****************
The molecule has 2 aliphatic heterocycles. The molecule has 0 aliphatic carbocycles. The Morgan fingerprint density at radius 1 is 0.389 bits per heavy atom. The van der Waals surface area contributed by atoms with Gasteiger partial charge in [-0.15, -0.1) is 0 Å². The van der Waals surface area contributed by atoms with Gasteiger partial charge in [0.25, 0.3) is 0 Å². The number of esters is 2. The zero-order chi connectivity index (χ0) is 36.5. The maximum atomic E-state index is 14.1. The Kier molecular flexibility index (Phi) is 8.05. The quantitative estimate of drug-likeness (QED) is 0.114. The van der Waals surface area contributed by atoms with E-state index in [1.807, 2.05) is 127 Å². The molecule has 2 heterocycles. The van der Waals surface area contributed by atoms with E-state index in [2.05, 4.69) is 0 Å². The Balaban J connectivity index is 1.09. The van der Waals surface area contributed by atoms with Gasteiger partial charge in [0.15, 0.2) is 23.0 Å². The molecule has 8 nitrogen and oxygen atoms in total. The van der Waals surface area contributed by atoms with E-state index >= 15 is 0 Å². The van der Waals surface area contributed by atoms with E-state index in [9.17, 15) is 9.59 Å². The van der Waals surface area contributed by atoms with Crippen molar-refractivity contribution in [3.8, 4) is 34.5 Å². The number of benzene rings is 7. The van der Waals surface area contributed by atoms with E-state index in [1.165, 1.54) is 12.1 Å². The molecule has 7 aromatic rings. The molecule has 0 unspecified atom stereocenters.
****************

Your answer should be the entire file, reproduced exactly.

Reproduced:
The molecule has 2 aliphatic heterocycles. The molecule has 0 aliphatic carbocycles. The Morgan fingerprint density at radius 1 is 0.389 bits per heavy atom. The van der Waals surface area contributed by atoms with Gasteiger partial charge in [-0.15, -0.1) is 0 Å². The van der Waals surface area contributed by atoms with Gasteiger partial charge in [0.25, 0.3) is 0 Å². The number of esters is 2. The zero-order chi connectivity index (χ0) is 36.5. The maximum atomic E-state index is 14.1. The Kier molecular flexibility index (Phi) is 8.05. The quantitative estimate of drug-likeness (QED) is 0.114. The van der Waals surface area contributed by atoms with E-state index in [1.807, 2.05) is 127 Å². The molecule has 2 heterocycles. The van der Waals surface area contributed by atoms with E-state index in [2.05, 4.69) is 0 Å². The Balaban J connectivity index is 1.09. The van der Waals surface area contributed by atoms with Gasteiger partial charge in [0.15, 0.2) is 23.0 Å². The molecule has 8 nitrogen and oxygen atoms in total. The van der Waals surface area contributed by atoms with E-state index >= 15 is 0 Å². The van der Waals surface area contributed by atoms with E-state index in [9.17, 15) is 9.59 Å². The van der Waals surface area contributed by atoms with Crippen molar-refractivity contribution in [3.8, 4) is 34.5 Å². The number of benzene rings is 7. The van der Waals surface area contributed by atoms with E-state index in [1.165, 1.54) is 12.1 Å². The molecule has 7 aromatic rings. The molecule has 0 unspecified atom stereocenters.